Personal tools
log in | join | help
Sections

Product Spotlight » Golf Balls Go Green

by LiveModern Webmaster last modified Jan 04, 2012 02:23 AM
Editorial Rating: 1 2 3 4 5
Average Rating: 1 2 3 4 5 ( 0 votes)
by Aaron Britt last modified Apr 24, 2011

by Aaron Britt At the end of March, the Bangor Daily News reported on a clever new development in the realm of green sporting goods: a biodegradable golf ball made of crushed lobster shells. Professor David Neivandt and group of students at the University of Maine have devised a prototype that plays and feels like a regular golf ball but is made of "ground lobster shell, a natural binding agent, and a golf ball mold purchased on eBay." You wouldn't use it to play a regular round of 18, but the Mainers do see a market on cruise ships, where duffers can get the thrill of whacking a ball out into the sunset without worrying about polluting the sea. In fact, the ball starts to break down in just a week, a process hastened by a good smash from a driver. Check out this video from WLBZ in Bangor to learn more.




 

 

UMaine Lobster Golf Ball Square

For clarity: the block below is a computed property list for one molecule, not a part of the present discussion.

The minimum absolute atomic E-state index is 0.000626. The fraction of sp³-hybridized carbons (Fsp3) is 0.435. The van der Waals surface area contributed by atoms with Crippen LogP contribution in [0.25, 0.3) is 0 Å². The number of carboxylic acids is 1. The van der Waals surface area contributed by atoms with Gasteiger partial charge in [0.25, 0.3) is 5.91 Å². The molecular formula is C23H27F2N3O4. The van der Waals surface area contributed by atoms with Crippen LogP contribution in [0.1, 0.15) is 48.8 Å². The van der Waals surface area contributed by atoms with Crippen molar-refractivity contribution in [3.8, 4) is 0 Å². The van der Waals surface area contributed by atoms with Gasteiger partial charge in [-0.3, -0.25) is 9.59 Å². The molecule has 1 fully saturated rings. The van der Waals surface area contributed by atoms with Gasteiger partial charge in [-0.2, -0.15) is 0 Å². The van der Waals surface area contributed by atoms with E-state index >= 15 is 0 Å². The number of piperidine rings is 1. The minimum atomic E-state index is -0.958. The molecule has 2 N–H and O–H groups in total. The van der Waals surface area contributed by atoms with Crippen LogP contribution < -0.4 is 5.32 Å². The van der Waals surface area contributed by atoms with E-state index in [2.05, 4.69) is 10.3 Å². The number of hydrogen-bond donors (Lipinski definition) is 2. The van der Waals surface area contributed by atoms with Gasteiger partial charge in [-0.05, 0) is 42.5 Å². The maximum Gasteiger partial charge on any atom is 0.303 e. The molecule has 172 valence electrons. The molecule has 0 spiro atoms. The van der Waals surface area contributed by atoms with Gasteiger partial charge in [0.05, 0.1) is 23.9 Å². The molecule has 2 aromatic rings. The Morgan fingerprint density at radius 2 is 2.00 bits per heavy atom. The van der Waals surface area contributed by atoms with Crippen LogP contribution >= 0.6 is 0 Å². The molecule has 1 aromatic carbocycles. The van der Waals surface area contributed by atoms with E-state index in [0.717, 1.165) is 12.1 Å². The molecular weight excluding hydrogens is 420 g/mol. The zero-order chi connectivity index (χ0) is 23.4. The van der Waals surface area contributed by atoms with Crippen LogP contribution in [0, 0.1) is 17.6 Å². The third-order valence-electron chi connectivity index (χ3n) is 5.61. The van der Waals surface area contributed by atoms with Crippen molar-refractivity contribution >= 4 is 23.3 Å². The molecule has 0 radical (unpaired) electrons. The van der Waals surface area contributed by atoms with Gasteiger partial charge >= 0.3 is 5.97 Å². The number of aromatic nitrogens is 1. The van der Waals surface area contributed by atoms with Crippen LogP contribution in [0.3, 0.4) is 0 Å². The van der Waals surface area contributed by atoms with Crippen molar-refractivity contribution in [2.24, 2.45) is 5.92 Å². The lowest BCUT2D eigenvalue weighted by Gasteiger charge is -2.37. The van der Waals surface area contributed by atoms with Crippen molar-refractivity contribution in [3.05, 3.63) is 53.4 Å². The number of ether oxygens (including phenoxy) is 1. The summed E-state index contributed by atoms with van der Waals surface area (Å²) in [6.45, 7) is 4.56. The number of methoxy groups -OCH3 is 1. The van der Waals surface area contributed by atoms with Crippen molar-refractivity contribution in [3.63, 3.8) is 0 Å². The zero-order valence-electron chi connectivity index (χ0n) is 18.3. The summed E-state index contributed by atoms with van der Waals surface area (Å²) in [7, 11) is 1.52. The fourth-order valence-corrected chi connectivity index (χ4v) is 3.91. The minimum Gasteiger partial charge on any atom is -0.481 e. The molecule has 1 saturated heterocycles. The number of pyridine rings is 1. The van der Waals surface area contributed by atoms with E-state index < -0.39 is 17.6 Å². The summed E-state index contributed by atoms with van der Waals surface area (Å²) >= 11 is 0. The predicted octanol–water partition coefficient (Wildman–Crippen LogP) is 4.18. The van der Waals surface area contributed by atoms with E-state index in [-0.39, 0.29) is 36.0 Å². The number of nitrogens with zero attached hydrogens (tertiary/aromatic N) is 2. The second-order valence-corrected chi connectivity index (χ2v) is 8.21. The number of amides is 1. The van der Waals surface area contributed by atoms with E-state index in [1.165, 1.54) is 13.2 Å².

by Aaron Britt

At the end of March, the Bangor Daily News reported on a clever new development in the realm of green sporting goods: a biodegradable golf ball made of crushed lobster shells. Professor David Neivandt and group of students at the University of Maine have devised a prototype that plays and feels like a regular golf ball but is made of "ground lobster shell, a natural binding agent, and a golf ball mold purchased on eBay." You wouldn't use it to play a regular round of 18, but the Mainers do see a market on cruise ships, where duffers can get the thrill of whacking a ball out into the sunset without worrying about polluting the sea. In fact, the ball starts to break down in just a week, a process hastened by a good smash from a driver. Check out this video from WLBZ in Bangor to learn more.

 

 

 
 
 

Website migration, maintenance and customization provided by Grafware.